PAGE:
Self-improvement is hard. We all want to improve aspects of ourselves, but bad habits are hard to break. What we need are means of making our goals clear and more achievable. If you have a clear set of steps to climb to reach your overall aim, you are much more likely to succeed.
Intention behaviour gap
The intention behaviour gap is a term used to describe when our behaviour does not match our intentions. We say we are going to behave in one way when the behaviour we demonstrate is the opposite. A study found no difference in motivation between those who change their behaviour and those who do not.1 So, what is causing the difference? You must also have a strong sense of willpower and self-control to succeed.
A study into the intention behaviour gap identified two types of intention;2 The first is goal intention, one example of this would be someone saying, “I want to be healthier.” It is valuable as a goal, but a fuzzy one. There is no chance of success without a precise plan as there is no indication of how you plan to go about it. The second type of intention is implementation intention. An example of this is saying to yourself, “During the next week, I will eat five pieces of fruit and veg every day”. The goal is the same, yet with implementation intention, you have created a situation for yourself that makes your goal more achievable.
A study in the British Journal of Health Psychology found that 91% of people who planned their intention to exercise by writing down when and where they would exercise each week ended up following through. Meanwhile, people who read motivational material about exercise, but did not plan when and where they would exercise, showed no increase in comparison to the control group. This demonstrates the importance of action over motivation.
1 (Orbell, S., & Sheeran, P. (1998). “Inclined abstainers”: A problem for predicting health-related behaviour. British Journal of Social Psychology, 37(2), 151–165.)
2 (Gollwitzer, P. M. (1999). Implementation intentions: Strong effects of simple plans. American Psychologist, 54(7), 493–503.)
Hundreds of studies have shown that implementation intentions are effective for sticking to our goals. One example may be writing down the exact time and date of when you get a flu jab. For example, they increase the odds that people will stick with their habits; recycling, studying, going to sleep early, and stopping smoking are examples. Researchers have even found that voter turnout increases when people create implementation intentions. Questions were put to voters like, “What route are you taking to the polling station? At what time are you planning to go? What bus will get you there?” Other successful government programs have prompted citizens to make a clear plan to send taxes on time or provide directions on when and where to pay late traffic bills.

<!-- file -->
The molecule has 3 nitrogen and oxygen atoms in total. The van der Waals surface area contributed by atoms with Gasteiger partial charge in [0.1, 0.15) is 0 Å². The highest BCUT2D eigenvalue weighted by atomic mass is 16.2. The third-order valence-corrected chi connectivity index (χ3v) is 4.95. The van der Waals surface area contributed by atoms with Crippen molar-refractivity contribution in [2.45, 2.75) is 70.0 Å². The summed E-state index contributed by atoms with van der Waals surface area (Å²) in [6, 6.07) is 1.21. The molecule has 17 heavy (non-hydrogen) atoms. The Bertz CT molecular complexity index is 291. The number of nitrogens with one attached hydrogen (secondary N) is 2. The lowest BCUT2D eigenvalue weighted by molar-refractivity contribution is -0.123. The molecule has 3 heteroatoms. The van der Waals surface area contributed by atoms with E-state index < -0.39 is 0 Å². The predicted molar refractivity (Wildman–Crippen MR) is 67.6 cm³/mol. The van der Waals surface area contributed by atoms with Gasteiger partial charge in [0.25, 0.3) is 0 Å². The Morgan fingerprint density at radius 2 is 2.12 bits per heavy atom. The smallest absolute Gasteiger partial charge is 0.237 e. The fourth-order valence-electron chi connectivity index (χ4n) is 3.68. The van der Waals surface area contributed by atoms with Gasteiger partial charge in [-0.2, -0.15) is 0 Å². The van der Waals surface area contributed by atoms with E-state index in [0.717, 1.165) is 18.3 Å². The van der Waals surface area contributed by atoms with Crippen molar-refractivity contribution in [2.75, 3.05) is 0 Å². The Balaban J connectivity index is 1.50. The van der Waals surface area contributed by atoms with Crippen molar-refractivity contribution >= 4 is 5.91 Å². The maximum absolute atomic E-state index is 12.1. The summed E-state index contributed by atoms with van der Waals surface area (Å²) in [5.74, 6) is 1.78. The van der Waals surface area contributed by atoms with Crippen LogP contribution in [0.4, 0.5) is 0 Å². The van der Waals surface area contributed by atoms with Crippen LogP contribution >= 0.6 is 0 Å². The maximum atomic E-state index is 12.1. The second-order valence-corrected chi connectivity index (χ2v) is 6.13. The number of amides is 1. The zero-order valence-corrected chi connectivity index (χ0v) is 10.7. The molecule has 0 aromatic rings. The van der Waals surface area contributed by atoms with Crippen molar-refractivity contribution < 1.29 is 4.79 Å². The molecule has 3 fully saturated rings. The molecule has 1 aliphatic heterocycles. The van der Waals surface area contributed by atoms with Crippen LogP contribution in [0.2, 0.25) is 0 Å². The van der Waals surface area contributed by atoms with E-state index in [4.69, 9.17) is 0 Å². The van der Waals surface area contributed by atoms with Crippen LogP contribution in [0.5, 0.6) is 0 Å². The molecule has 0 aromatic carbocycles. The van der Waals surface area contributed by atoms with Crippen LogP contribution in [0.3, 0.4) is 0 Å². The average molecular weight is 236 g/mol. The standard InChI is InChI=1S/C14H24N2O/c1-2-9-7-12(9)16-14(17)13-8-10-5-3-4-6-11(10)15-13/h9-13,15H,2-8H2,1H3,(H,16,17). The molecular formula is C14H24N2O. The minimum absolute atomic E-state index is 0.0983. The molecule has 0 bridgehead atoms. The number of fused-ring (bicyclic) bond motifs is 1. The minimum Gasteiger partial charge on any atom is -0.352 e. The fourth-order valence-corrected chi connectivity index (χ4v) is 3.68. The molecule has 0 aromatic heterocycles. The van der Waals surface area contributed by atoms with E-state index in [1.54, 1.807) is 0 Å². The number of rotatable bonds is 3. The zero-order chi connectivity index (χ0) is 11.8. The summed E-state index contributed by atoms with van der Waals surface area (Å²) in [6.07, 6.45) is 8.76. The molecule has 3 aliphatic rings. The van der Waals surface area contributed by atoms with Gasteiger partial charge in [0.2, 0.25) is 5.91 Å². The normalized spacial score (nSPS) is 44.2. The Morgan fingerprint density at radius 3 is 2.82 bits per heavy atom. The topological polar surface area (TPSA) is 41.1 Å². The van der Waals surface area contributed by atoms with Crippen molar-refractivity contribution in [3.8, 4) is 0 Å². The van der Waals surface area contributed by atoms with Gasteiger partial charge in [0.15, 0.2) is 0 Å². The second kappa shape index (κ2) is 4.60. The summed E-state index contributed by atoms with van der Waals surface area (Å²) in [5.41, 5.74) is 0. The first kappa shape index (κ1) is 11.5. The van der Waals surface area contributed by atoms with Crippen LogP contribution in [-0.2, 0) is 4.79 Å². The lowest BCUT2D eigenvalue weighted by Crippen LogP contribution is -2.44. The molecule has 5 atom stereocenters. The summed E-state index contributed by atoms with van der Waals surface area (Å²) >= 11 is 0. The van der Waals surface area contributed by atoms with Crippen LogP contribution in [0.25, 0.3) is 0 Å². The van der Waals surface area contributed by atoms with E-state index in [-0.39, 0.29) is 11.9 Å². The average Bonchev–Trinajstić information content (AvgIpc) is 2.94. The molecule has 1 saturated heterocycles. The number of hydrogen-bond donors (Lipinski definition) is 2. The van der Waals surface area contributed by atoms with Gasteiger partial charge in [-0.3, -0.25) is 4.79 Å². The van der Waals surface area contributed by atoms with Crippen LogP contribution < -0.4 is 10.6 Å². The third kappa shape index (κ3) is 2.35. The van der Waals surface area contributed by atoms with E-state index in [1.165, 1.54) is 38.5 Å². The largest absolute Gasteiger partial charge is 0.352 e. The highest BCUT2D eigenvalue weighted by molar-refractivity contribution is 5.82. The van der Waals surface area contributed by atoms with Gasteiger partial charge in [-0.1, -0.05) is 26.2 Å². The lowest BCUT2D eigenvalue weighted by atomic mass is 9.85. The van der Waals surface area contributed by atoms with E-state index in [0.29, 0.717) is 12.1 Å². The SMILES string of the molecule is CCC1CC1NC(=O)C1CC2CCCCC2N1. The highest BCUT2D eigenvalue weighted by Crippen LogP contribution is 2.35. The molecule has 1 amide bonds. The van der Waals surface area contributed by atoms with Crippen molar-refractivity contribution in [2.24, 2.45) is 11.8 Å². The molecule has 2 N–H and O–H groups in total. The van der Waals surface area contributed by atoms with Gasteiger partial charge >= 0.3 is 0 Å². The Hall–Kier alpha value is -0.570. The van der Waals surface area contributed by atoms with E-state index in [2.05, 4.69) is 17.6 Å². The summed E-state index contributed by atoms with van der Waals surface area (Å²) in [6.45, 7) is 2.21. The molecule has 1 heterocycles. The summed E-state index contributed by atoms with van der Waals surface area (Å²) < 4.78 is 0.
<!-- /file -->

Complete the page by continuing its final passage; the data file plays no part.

To incorporate implementation intentions into your life, you can do so by creating two plans. The first is “if-then” plans, i.e., “if X situation occurs, then I will do Y situational cue as a guide to succeed”. In doing this, you create a clear plan of action for when you find yourself in that position. The second is the coping plan, “If X happens, I’ll overcome it by doing Y.” Here, you are preparing for setbacks and implementing a plan to overcome them. Using both strategies facilitate “automatic” activation of these behaviours, triggered by environmental cues. These become habits after you have acted on this for long enough. People believe they lack motivation, when in fact, what they mean is they lack clarity of action. It is hard to know where to start unless you frame your goal in a clear-cut way.
Measuring goals through ‘SMART’ is an effective way of making goals more realistic. SMART is an acronym for ‘Specific, Measurable, Achievable, Realistic, Time-bound.’
An example of a SMART goal for someone who wants to be healthier is thus:
Specific – What do you want to do: “I want to be healthier by doing more regular exercise, I enjoy walking, so I’ll do that.”
Measurable – How do you know you are going to do it: “I will go every day”.
Achievable – How can you manage it: “I will go for a walk for 15 minutes in the week and half an hour at weekends.”
Relevant – Why is this important to you: “This will get me out of the house, which is also important for my mental health.”
Time-bound – Why are you doing it at this time: “I will do it every day in January as I want to achieve a New Year’s resolution.”
Much like implementation intentions, SMART goals help creates clarity in what you want to achieve. By creating an objective, and completion date, you also increase your chances of reaching your goals. You might find that your aims have previously been unachievable because they have been too vague or unrealistic. Introduce SMART goals to get closer to your aspirations.
By Alana Bowen-Burford and Will Davis